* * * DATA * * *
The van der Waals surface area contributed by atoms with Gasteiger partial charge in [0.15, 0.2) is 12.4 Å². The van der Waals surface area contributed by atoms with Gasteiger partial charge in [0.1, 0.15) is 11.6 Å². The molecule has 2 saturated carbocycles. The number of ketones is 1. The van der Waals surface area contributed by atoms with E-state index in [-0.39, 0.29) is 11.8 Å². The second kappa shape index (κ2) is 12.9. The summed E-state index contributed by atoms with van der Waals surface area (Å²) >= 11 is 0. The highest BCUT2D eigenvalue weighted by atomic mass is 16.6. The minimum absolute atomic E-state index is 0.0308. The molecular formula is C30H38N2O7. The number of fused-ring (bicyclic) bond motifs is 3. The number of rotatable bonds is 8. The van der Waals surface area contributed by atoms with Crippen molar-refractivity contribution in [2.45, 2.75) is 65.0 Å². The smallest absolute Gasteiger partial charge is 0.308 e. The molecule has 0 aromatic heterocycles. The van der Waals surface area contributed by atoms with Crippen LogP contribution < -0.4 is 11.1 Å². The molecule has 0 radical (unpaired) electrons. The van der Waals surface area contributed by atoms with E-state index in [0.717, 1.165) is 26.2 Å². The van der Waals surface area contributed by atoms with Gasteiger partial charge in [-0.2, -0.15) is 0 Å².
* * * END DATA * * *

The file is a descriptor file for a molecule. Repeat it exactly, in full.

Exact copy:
The van der Waals surface area contributed by atoms with Gasteiger partial charge in [0.15, 0.2) is 12.4 Å². The van der Waals surface area contributed by atoms with Gasteiger partial charge in [0.1, 0.15) is 11.6 Å². The molecule has 2 saturated carbocycles. The number of ketones is 1. The van der Waals surface area contributed by atoms with E-state index in [-0.39, 0.29) is 11.8 Å². The second kappa shape index (κ2) is 12.9. The summed E-state index contributed by atoms with van der Waals surface area (Å²) >= 11 is 0. The highest BCUT2D eigenvalue weighted by atomic mass is 16.6. The minimum absolute atomic E-state index is 0.0308. The molecular formula is C30H38N2O7. The number of fused-ring (bicyclic) bond motifs is 3. The number of rotatable bonds is 8. The van der Waals surface area contributed by atoms with Crippen molar-refractivity contribution in [2.45, 2.75) is 65.0 Å². The smallest absolute Gasteiger partial charge is 0.308 e. The molecule has 0 aromatic heterocycles. The van der Waals surface area contributed by atoms with Crippen LogP contribution < -0.4 is 11.1 Å². The molecule has 0 radical (unpaired) electrons. The van der Waals surface area contributed by atoms with E-state index in [0.717, 1.165) is 26.2 Å². The van der Waals surface area contributed by atoms with Gasteiger partial charge in [-0.2, -0.15) is 0 Å².